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34 Rev. Litig. 641 (2015)
The AALS Litigation Section's Program on the Future of Discovery

handle is hein.journals/rol34 and id is 667 raw text is: 

      Introduction: The AALS Litigation Section's
          Program on The Future of Discovery

                      Ronald G. Aronovsky*

       I am delighted to write this Introduction to a fine collection
of papers about discovery appearing in this issue of the Review of
Litigation. These papers were generated in connection with the
Association of American Law Schools (AALS) Section on Litigation
program on The Future of Discovery held at the 2015 AALS
Annual Meeting.
       In many respects, discovery is the lynch-pin of modem U.S.
civil litigation systems. Discovery can facilitate a streamlined role
for pleading, provide the opportunity for reducing informational
asymmetry    between    parties,  enhance   informed    settlement
negotiations, and set the stage for the pre-trial disposition of weak
claims or defenses through summary judgment.
       But discovery is also controversial. Some maintain that
broad and robust discovery is essential to ensure meaningful access
to justice and the resolution of disputes on their merits. Others
criticize current discovery practice as a hyper-technical and
needlessly intrusive, time-consuming, and expensive process that
inflates transaction costs and undermines Rule 1 's command that the
Federal Rules of Civil Procedure (FRCP) be administered to secure
the just, speedy and inexpensive determination of every action and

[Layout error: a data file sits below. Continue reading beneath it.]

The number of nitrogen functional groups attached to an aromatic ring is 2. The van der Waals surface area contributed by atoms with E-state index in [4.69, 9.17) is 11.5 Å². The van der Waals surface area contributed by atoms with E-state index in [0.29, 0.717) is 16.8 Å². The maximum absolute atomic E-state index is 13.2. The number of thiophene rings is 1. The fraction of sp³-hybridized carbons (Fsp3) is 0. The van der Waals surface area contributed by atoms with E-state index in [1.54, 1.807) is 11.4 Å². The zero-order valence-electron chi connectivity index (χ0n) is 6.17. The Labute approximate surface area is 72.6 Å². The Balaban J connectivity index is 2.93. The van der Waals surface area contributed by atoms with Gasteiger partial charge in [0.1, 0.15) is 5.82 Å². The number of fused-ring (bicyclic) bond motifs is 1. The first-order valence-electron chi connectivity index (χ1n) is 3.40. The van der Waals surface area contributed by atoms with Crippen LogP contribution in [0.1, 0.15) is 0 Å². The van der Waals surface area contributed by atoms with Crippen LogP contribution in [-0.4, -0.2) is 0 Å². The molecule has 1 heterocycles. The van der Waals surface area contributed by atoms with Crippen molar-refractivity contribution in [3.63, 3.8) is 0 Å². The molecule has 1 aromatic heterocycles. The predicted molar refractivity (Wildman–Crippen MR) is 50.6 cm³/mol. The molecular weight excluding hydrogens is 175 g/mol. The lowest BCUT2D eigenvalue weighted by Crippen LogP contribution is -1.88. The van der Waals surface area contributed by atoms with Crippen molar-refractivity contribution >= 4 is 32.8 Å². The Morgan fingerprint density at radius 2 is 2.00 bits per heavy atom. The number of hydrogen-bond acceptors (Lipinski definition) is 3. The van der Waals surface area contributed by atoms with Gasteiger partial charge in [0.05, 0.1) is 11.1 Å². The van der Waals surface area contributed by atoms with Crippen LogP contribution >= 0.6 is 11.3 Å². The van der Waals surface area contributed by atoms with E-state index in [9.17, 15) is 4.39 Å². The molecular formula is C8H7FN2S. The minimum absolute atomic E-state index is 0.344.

proceeding.' In many ways, these disputes about the proper role of
discovery reflect underlying disagreements about the appropriate
structure of the civil litigation system and can operate as a surrogate
battlefield regarding the availability of courts to vindicate or
elucidate public law rights. These tensions also demonstrate that a
meaningful discussion about the future of discovery cannot be
conducted in isolation, but rather with a healthy regard for
discovery's potential impact on broader dispute resolution values
implicit in this debate.
       For decades, these competing views have dominated much of
the discussion about discovery among practitioners, judges and
academics, particularly when coincident with proposed changes to

    *  Professor of Law, Southwestern Law School. J.D., 1980, University of
California, Berkeley. A.B., 1977, University of California, Berkeley. The author
served as the 2009 Chair of the Association of American Law Schools (AALS)
Section on Litigation and the 2012 Chair of the AALS Section on Alternative
Dispute Resolution.
    1. FED. R. CIv. P. 1.

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